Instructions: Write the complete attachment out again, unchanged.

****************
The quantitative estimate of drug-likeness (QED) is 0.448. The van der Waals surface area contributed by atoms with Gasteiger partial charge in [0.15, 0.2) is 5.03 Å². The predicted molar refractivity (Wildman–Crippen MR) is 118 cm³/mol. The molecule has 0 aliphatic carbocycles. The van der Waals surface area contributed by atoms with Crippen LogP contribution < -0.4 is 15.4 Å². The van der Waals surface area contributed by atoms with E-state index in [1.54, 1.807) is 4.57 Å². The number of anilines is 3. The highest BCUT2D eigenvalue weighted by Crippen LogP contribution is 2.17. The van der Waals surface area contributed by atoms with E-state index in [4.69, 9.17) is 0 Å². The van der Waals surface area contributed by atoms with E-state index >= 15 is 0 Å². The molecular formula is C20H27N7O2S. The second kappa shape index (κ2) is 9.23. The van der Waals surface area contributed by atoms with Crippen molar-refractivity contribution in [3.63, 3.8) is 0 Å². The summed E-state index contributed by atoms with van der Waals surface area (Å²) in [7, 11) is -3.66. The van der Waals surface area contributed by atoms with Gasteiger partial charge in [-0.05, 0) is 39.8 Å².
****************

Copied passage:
The quantitative estimate of drug-likeness (QED) is 0.448. The van der Waals surface area contributed by atoms with Gasteiger partial charge in [0.15, 0.2) is 5.03 Å². The predicted molar refractivity (Wildman–Crippen MR) is 118 cm³/mol. The molecule has 0 aliphatic carbocycles. The van der Waals surface area contributed by atoms with Crippen LogP contribution < -0.4 is 15.4 Å². The van der Waals surface area contributed by atoms with E-state index in [1.54, 1.807) is 4.57 Å². The number of anilines is 3. The highest BCUT2D eigenvalue weighted by Crippen LogP contribution is 2.17. The van der Waals surface area contributed by atoms with E-state index in [4.69, 9.17) is 0 Å². The van der Waals surface area contributed by atoms with E-state index >= 15 is 0 Å². The molecular formula is C20H27N7O2S. The second kappa shape index (κ2) is 9.23. The van der Waals surface area contributed by atoms with Crippen molar-refractivity contribution in [3.63, 3.8) is 0 Å². The summed E-state index contributed by atoms with van der Waals surface area (Å²) in [7, 11) is -3.66. The van der Waals surface area contributed by atoms with Gasteiger partial charge in [-0.05, 0) is 39.8 Å².